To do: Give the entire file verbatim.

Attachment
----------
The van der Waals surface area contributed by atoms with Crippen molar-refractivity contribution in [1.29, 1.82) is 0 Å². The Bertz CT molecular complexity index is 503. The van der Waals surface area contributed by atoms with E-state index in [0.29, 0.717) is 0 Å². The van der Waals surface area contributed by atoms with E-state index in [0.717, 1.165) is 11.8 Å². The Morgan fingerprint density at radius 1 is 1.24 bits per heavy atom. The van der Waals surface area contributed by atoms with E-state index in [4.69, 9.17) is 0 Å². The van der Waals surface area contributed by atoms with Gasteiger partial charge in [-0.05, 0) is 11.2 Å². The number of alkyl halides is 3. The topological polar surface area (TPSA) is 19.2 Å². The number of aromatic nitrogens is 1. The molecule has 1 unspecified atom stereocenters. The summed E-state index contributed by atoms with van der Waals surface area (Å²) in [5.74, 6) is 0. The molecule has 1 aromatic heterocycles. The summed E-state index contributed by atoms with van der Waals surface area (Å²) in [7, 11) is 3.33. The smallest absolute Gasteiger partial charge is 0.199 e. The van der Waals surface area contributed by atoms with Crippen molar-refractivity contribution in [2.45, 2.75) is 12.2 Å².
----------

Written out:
The van der Waals surface area contributed by atoms with Crippen molar-refractivity contribution in [1.29, 1.82) is 0 Å². The Bertz CT molecular complexity index is 503. The van der Waals surface area contributed by atoms with E-state index in [0.29, 0.717) is 0 Å². The van der Waals surface area contributed by atoms with E-state index in [0.717, 1.165) is 11.8 Å². The Morgan fingerprint density at radius 1 is 1.24 bits per heavy atom. The van der Waals surface area contributed by atoms with E-state index in [4.69, 9.17) is 0 Å². The van der Waals surface area contributed by atoms with Gasteiger partial charge in [-0.05, 0) is 11.2 Å². The number of alkyl halides is 3. The topological polar surface area (TPSA) is 19.2 Å². The number of aromatic nitrogens is 1. The molecule has 1 unspecified atom stereocenters. The summed E-state index contributed by atoms with van der Waals surface area (Å²) in [5.74, 6) is 0. The molecule has 1 aromatic heterocycles. The summed E-state index contributed by atoms with van der Waals surface area (Å²) in [7, 11) is 3.33. The smallest absolute Gasteiger partial charge is 0.199 e. The van der Waals surface area contributed by atoms with Crippen molar-refractivity contribution in [2.45, 2.75) is 12.2 Å².